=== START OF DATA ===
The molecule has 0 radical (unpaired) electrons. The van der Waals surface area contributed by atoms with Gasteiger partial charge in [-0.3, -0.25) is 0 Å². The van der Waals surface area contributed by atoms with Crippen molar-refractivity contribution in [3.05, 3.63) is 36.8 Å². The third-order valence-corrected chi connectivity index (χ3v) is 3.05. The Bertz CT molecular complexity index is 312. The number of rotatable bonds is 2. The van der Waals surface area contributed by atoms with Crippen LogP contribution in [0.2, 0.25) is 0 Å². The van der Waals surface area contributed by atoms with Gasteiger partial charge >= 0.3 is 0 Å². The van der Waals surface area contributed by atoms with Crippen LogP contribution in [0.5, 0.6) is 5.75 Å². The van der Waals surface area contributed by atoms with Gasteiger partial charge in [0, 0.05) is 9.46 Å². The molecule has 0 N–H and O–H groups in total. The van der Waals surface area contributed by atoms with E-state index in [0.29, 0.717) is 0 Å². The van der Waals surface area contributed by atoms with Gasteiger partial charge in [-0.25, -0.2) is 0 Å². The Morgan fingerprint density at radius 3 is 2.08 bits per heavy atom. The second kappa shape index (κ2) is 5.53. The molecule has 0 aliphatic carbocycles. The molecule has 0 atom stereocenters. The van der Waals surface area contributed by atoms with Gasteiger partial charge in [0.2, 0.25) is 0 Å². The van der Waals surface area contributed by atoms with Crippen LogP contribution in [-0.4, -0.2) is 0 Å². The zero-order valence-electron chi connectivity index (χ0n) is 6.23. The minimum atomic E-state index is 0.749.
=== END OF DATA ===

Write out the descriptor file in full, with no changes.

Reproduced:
The molecule has 0 radical (unpaired) electrons. The van der Waals surface area contributed by atoms with Gasteiger partial charge in [-0.3, -0.25) is 0 Å². The van der Waals surface area contributed by atoms with Crippen molar-refractivity contribution in [3.05, 3.63) is 36.8 Å². The third-order valence-corrected chi connectivity index (χ3v) is 3.05. The Bertz CT molecular complexity index is 312. The number of rotatable bonds is 2. The van der Waals surface area contributed by atoms with Crippen LogP contribution in [0.2, 0.25) is 0 Å². The van der Waals surface area contributed by atoms with Gasteiger partial charge >= 0.3 is 0 Å². The van der Waals surface area contributed by atoms with Crippen LogP contribution in [0.5, 0.6) is 5.75 Å². The van der Waals surface area contributed by atoms with Gasteiger partial charge in [0, 0.05) is 9.46 Å². The molecule has 0 N–H and O–H groups in total. The van der Waals surface area contributed by atoms with E-state index in [0.29, 0.717) is 0 Å². The van der Waals surface area contributed by atoms with Gasteiger partial charge in [-0.25, -0.2) is 0 Å². The Morgan fingerprint density at radius 3 is 2.08 bits per heavy atom. The second kappa shape index (κ2) is 5.53. The molecule has 0 aliphatic carbocycles. The molecule has 0 atom stereocenters. The van der Waals surface area contributed by atoms with Gasteiger partial charge in [0.2, 0.25) is 0 Å². The van der Waals surface area contributed by atoms with Crippen LogP contribution in [-0.4, -0.2) is 0 Å². The zero-order valence-electron chi connectivity index (χ0n) is 6.23. The minimum atomic E-state index is 0.749.